14. Why is this a problem? It appears that they were offered an upgrade and did not accept. Once the offer is refused Air France has no obligation to answer any of their questions. If this was indeed a scam then they should be thankful that they didn’t accept the offer.

  15. Sometimes I don’t quite get this blog.   For the case of a cruise where a major (at least in the eyes of the customer) amenity was closed for half the cruise a $16 dollar per person credit is generous enough for Mr Elliot and 80+ percentage of the readers.  For the case of probably a misdialed number and then confusion in CS because they didn’t know any more than the customer (probably due to that first mistake), they “probably deserve an upgrade to first class”, something valued far more than $16.  

    The customers are still getting exactly what they paid for and the issue seems so minor that isn’t really worth mentioning.  

  16. Today, Air France has some amazing Summer deals.
    For example, a NYC-PAR R/T ticket on Premium Voyageur (Premium Economy class) starts at $2094; while on Business Class at $2741.
    The difference between Premium Economy and Business Class can be as low as only $647 round trip.  Enjoy here

    On AF 6/7 PAR-JFK (v.v.) A388 there are more than 2x seats in Business compared to Premium Economy. (I believe 78 and 36, respectively).
    So, there probably is a good incentive to upsell PE paxs to BC for less than $650.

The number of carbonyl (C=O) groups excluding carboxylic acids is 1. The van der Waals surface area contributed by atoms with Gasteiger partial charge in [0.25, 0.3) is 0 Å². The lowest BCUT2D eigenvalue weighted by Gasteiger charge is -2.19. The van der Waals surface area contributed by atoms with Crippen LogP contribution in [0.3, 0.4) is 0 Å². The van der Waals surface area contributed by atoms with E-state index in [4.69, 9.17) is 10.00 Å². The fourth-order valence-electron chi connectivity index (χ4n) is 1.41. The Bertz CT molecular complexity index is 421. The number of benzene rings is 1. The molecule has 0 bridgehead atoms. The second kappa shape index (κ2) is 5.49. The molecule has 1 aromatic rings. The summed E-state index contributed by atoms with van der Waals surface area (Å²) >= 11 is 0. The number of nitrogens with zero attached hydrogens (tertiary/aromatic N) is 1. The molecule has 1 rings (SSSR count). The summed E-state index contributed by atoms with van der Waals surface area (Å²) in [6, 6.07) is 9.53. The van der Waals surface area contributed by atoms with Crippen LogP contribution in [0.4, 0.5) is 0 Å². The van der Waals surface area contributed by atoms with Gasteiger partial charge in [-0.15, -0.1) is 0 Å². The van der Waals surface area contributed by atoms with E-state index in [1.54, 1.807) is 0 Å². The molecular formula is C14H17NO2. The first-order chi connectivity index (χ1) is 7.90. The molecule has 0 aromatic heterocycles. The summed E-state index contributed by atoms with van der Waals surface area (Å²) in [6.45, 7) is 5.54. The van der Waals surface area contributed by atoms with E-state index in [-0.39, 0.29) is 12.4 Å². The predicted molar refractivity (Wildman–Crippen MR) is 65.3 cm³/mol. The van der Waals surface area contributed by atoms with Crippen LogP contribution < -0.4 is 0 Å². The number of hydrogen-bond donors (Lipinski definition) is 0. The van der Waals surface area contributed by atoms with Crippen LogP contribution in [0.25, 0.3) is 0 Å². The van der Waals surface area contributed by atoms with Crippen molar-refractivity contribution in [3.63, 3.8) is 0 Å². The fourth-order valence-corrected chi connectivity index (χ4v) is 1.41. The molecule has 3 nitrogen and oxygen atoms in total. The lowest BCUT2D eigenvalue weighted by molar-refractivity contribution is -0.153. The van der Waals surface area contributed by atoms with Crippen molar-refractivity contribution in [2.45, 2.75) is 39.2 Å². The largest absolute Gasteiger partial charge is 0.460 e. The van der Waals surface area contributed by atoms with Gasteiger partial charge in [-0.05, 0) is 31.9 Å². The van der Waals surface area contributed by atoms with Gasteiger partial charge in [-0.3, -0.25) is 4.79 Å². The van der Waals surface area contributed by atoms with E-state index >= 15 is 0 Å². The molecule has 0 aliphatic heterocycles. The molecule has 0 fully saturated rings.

IMO, if I was offered anything cheaper than this, I would grab it in a heartbeat.
    The OP was a first time JFK-PAR traveler and that would have been a fantastic way to start traveling to Europe. Sorry, but anyway Paris is beautiful and she will forget all about this failed upgrade when she gets there.

    BTW I have flown AF 6 (PAR-JFK) on economy class and even that  (cheap seat) was pretty good.

    1. Why jump on it I n a heart beat. ?

      JFK to Paris isn’t all that much different than a cross country flight or a west coast trip to Hawaii.

      If this was a longer flight…like the 16 hr flights from the US to Australia or new Zealand that would be different.

      If the price was much lower than $600 pp then I’d take it. But $1000 for two people is a lot in my opinion.

      I’d be moe inclined to use miles to upgrade rather than pay.

      1. I meant if I was offered a ~300 Euro upgrade offer, I will take it. Trying to upgrade with miles for Skyteam is difficult or very expensive since you almost need a full-fare ticket for international upgrades.

        Nevertheless the $27xx Bus Cls fare from AF is a bargain since that is half of the I-class current fare. If I was going to Paris in June, I will seriously consider it.

        Note Delta also sells the same $2.7K fare on “S” Bus Cls. effective 29JUN. An upgradable M Econ Class ticket will cost more before you can upgrade with miles. I have 3 family members loaded with Skyteam miles and cannot use them internationally since a discounted Business Class ticket is usually cheaper than a Delta/KLM/AF Y/B/M upgradable ticket.